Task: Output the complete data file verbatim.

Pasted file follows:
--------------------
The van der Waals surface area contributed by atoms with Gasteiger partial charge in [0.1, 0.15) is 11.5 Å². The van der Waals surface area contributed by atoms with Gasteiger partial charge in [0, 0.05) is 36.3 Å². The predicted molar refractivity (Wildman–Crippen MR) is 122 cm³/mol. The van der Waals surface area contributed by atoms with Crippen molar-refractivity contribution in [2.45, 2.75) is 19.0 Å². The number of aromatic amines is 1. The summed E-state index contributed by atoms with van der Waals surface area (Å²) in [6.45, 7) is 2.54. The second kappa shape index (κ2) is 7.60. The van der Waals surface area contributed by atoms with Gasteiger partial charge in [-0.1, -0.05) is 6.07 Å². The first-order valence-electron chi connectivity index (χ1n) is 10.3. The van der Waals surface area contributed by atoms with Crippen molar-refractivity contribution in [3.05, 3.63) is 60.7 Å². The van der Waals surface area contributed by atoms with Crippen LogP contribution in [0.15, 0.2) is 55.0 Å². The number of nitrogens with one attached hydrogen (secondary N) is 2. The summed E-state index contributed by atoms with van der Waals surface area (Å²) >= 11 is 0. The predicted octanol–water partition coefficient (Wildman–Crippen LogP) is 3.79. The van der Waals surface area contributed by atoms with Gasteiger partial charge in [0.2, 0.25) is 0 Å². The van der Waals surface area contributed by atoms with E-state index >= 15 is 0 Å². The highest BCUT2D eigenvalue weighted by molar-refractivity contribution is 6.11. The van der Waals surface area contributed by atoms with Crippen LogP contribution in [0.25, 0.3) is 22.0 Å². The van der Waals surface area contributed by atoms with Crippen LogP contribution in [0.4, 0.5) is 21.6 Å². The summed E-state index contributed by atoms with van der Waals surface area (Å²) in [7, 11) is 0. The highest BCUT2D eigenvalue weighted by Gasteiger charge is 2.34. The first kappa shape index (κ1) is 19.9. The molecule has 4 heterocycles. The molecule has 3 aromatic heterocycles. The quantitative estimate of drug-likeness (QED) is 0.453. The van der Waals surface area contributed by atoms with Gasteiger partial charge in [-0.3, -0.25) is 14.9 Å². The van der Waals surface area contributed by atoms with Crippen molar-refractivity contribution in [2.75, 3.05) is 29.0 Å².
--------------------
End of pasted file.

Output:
The van der Waals surface area contributed by atoms with Gasteiger partial charge in [0.1, 0.15) is 11.5 Å². The van der Waals surface area contributed by atoms with Gasteiger partial charge in [0, 0.05) is 36.3 Å². The predicted molar refractivity (Wildman–Crippen MR) is 122 cm³/mol. The van der Waals surface area contributed by atoms with Crippen molar-refractivity contribution in [2.45, 2.75) is 19.0 Å². The number of aromatic amines is 1. The summed E-state index contributed by atoms with van der Waals surface area (Å²) in [6.45, 7) is 2.54. The second kappa shape index (κ2) is 7.60. The van der Waals surface area contributed by atoms with Gasteiger partial charge in [-0.1, -0.05) is 6.07 Å². The first-order valence-electron chi connectivity index (χ1n) is 10.3. The van der Waals surface area contributed by atoms with Crippen molar-refractivity contribution in [3.05, 3.63) is 60.7 Å². The van der Waals surface area contributed by atoms with Crippen LogP contribution in [0.15, 0.2) is 55.0 Å². The number of nitrogens with one attached hydrogen (secondary N) is 2. The summed E-state index contributed by atoms with van der Waals surface area (Å²) >= 11 is 0. The predicted octanol–water partition coefficient (Wildman–Crippen LogP) is 3.79. The van der Waals surface area contributed by atoms with Gasteiger partial charge in [0.2, 0.25) is 0 Å². The van der Waals surface area contributed by atoms with E-state index >= 15 is 0 Å². The highest BCUT2D eigenvalue weighted by molar-refractivity contribution is 6.11. The van der Waals surface area contributed by atoms with Crippen LogP contribution in [0.25, 0.3) is 22.0 Å². The van der Waals surface area contributed by atoms with Crippen LogP contribution in [0.4, 0.5) is 21.6 Å². The summed E-state index contributed by atoms with van der Waals surface area (Å²) in [7, 11) is 0. The highest BCUT2D eigenvalue weighted by Gasteiger charge is 2.34. The first kappa shape index (κ1) is 19.9. The molecule has 4 heterocycles. The molecule has 3 aromatic heterocycles. The quantitative estimate of drug-likeness (QED) is 0.453. The van der Waals surface area contributed by atoms with Gasteiger partial charge in [-0.3, -0.25) is 14.9 Å². The van der Waals surface area contributed by atoms with Crippen molar-refractivity contribution in [2.75, 3.05) is 29.0 Å².